British Airships, Past, Present, and Future - George Whale - Страница 1 из 166


British Airships: Past, Present and Future
by
George Whale
(Late Major, R.A.F.)
CHAPTER I
INTRODUCTION
CHAPTER II
EARLY AIRSHIPS AND THEIR DEVELOPMENT TO THE PRESENT DAY
CHAPTER III
BRITISH AIRSHIPS BUILT BY PRIVATE FIRMS
CHAPTER IV
BRITISH ARMY AIRSHIPS
CHAPTER V
EARLY DAYS OF THE NAVAL AIRSHIP SECTION--PARSEVAL AIRSHIPS,
ASTRA-TORRES TYPE, ETC.
CHAPTER VI
NAVAL AIRSHIPS: THE NON-RIGIDS--
S.S. TYPE
COASTAL AND C STAR AIRSHIPS
THE NORTH SEA AIRSHIP
CHAPTER VII
NAVAL AIRSHIPS: THE RIGIDS
RIGID AIRSHIP NO. 1
RIGID AIRSHIP NO. 9
RIGID AIRSHIP NO. 23 CLASS
RIGID AIRSHIP NO. 23 X CLASS
RIGID AIRSHIP NO. 31 CLASS
RIGID AIRSHIP NO. 33 CLASS
CHAPTER VIII
THE WORK OF THE AIRSHIP IN THE WORLD WAR
CHAPTER IX
THE FUTURE OF AIRSHIPS
CHAPTER I
INTRODUCTION
Lighter-than-air craft consist of three distinct types: Airships, which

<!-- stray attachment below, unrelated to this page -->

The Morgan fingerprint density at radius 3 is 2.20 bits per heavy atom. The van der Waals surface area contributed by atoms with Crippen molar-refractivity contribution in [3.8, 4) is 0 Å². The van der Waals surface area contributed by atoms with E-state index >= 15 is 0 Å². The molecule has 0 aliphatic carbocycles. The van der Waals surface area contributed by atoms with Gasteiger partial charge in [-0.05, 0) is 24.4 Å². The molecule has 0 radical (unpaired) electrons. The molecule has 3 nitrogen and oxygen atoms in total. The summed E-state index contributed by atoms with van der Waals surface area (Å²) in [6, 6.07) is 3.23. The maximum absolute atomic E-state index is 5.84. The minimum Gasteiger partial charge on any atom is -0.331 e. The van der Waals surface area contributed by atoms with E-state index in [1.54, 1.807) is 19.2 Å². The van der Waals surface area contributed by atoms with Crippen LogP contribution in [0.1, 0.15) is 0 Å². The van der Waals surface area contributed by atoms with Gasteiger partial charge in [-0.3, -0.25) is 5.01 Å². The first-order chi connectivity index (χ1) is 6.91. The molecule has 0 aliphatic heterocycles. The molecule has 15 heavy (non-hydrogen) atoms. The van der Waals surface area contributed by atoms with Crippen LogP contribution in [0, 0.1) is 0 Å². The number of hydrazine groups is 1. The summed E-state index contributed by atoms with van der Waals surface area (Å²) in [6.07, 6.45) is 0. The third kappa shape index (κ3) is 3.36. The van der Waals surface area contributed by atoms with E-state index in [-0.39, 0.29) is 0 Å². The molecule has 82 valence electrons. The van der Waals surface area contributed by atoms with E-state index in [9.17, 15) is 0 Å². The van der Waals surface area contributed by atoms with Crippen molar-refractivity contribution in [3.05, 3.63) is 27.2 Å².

are by far the most important, Free Balloons, and Kite Balloons, which
are attached to the ground or to a ship by a cable. They derive their
appellation from the fact that when charged with hydrogen, or some
other form of gas, they are lighter than the air which they displace.
Of these three types the free balloon is by far the oldest and the
simplest, but it is entirely at the mercy of the wind and other
elements, and cannot be controlled for direction, but must drift
whithersoever the wind or air currents take it. On the other hand, the
airship, being provided with engines to propel it through the air, and
with rudders and elevators to control it for direction and height, can


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